Are Solitary Breast Papillomas Entirely Benign?
Haim Gutman, MD; Jacob Schachter, MD; Nir Wasserberg, MD; Itzchak Shechtman, MD; Franklin Greiff, MD
Hypothesis Solitary breast papillomas are potentially malignant and are associated with a higher risk of breast cancer.
Design Retrospective review of all pathological reports containing breast papilloma (1983-2000) and review of selected specimens.
Setting Tertiary, referral, university-affiliated medical center.
Participants Ninety-five women with a breast specimen containing a papilloma or papillomatosis. Patients with overt papillary carcinoma without papilloma were excluded.
Intervention All histopathological characteristics of the papilloma and the surrounding tissue were noted. The incidence of malignant and other proliferative histopathological findings were analyzed, comparing solitary ductal papilloma cases to multiple papilloma cases.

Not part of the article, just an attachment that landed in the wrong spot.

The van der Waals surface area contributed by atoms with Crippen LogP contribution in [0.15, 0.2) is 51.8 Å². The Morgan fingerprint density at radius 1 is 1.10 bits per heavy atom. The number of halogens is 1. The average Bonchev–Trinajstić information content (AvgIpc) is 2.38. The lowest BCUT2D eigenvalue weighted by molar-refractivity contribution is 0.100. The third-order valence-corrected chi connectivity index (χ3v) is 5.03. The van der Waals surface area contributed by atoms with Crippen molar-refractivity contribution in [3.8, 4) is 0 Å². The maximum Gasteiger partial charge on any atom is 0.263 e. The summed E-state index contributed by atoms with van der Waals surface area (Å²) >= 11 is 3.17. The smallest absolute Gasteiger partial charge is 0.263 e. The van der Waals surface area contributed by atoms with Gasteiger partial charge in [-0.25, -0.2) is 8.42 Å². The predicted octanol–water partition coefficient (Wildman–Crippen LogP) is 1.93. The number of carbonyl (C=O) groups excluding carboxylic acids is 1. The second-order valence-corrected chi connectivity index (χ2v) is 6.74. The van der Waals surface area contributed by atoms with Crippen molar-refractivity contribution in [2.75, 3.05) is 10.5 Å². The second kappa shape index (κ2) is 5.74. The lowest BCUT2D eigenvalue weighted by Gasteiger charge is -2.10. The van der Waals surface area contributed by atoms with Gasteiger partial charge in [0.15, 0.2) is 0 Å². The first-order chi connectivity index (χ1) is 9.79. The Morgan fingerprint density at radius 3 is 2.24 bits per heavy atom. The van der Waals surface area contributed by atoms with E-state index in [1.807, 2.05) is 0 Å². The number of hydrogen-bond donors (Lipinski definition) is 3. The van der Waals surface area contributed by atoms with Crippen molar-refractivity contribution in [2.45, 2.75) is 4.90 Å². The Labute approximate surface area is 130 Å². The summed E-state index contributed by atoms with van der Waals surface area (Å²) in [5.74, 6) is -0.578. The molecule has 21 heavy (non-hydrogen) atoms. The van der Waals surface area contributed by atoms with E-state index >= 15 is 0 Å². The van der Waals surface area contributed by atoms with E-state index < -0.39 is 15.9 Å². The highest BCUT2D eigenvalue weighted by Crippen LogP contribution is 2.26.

The Fisher exact test and 2 test were applied for statistical analysis.
Main Outcome Measures Surgical removal of solitary ductal papillomas should include margins wide enough to secure removal of any proliferative tissue within or around the papilloma and to enable thorough evaluation of the risk for future breast cancer.
Results Solitary papillomas were associated with breast carcinoma in 7 patients (10%) in this series.
An additional 9% (n = 6) presented with invasive or noninvasive carcinoma within the papilloma. Atypical papilloma was noted in 6% of patients (n = 4).
The risk of associated malignancy was not significantly different between solitary ductal papilloma and multiple papilloma.
Conclusion Increased risk of breast cancer is associated with all forms of papilloma.
From the Departments of Surgery (Drs Gutman, Wasserberg, and Greiff), Oncology (Dr Schachter), and Pathology (Dr Shechtman), Rabin Medical Center, Beilinson Campus, Petah Tiqva, Israel, and Sackler School of Medicine, Tel Aviv University (Drs Gutman, Schachter, Shechtman, and Greiff), Tel Aviv, Israel.
Arch Surg. 2003;138:1330-1333. 12/03
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